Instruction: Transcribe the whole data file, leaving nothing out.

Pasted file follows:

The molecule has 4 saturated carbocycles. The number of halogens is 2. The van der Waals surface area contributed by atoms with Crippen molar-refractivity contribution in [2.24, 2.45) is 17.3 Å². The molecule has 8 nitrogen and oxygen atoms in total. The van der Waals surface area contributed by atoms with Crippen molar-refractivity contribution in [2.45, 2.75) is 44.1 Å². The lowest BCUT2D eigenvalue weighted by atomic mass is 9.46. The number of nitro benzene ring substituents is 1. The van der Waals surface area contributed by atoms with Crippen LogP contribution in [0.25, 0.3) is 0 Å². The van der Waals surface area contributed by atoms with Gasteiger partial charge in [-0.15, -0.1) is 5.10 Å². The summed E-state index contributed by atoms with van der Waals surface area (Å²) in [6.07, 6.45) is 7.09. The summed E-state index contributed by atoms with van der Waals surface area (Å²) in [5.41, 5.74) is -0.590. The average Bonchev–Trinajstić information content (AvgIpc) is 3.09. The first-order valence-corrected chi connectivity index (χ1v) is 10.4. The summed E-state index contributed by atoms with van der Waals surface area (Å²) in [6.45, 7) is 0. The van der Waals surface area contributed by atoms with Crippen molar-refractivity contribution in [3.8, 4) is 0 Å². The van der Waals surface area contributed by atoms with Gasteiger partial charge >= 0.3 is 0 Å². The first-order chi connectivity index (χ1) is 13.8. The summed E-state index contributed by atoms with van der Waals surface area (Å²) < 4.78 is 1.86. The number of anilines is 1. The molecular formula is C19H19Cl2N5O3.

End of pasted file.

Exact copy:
The molecule has 4 saturated carbocycles. The number of halogens is 2. The van der Waals surface area contributed by atoms with Crippen molar-refractivity contribution in [2.24, 2.45) is 17.3 Å². The molecule has 8 nitrogen and oxygen atoms in total. The van der Waals surface area contributed by atoms with Crippen molar-refractivity contribution in [2.45, 2.75) is 44.1 Å². The lowest BCUT2D eigenvalue weighted by atomic mass is 9.46. The number of nitro benzene ring substituents is 1. The van der Waals surface area contributed by atoms with Crippen LogP contribution in [0.25, 0.3) is 0 Å². The van der Waals surface area contributed by atoms with Gasteiger partial charge in [-0.15, -0.1) is 5.10 Å². The summed E-state index contributed by atoms with van der Waals surface area (Å²) in [6.07, 6.45) is 7.09. The summed E-state index contributed by atoms with van der Waals surface area (Å²) in [5.41, 5.74) is -0.590. The average Bonchev–Trinajstić information content (AvgIpc) is 3.09. The first-order valence-corrected chi connectivity index (χ1v) is 10.4. The summed E-state index contributed by atoms with van der Waals surface area (Å²) in [6.45, 7) is 0. The van der Waals surface area contributed by atoms with Crippen molar-refractivity contribution in [3.8, 4) is 0 Å². The van der Waals surface area contributed by atoms with Gasteiger partial charge >= 0.3 is 0 Å². The first-order chi connectivity index (χ1) is 13.8. The summed E-state index contributed by atoms with van der Waals surface area (Å²) < 4.78 is 1.86. The number of anilines is 1. The molecular formula is C19H19Cl2N5O3.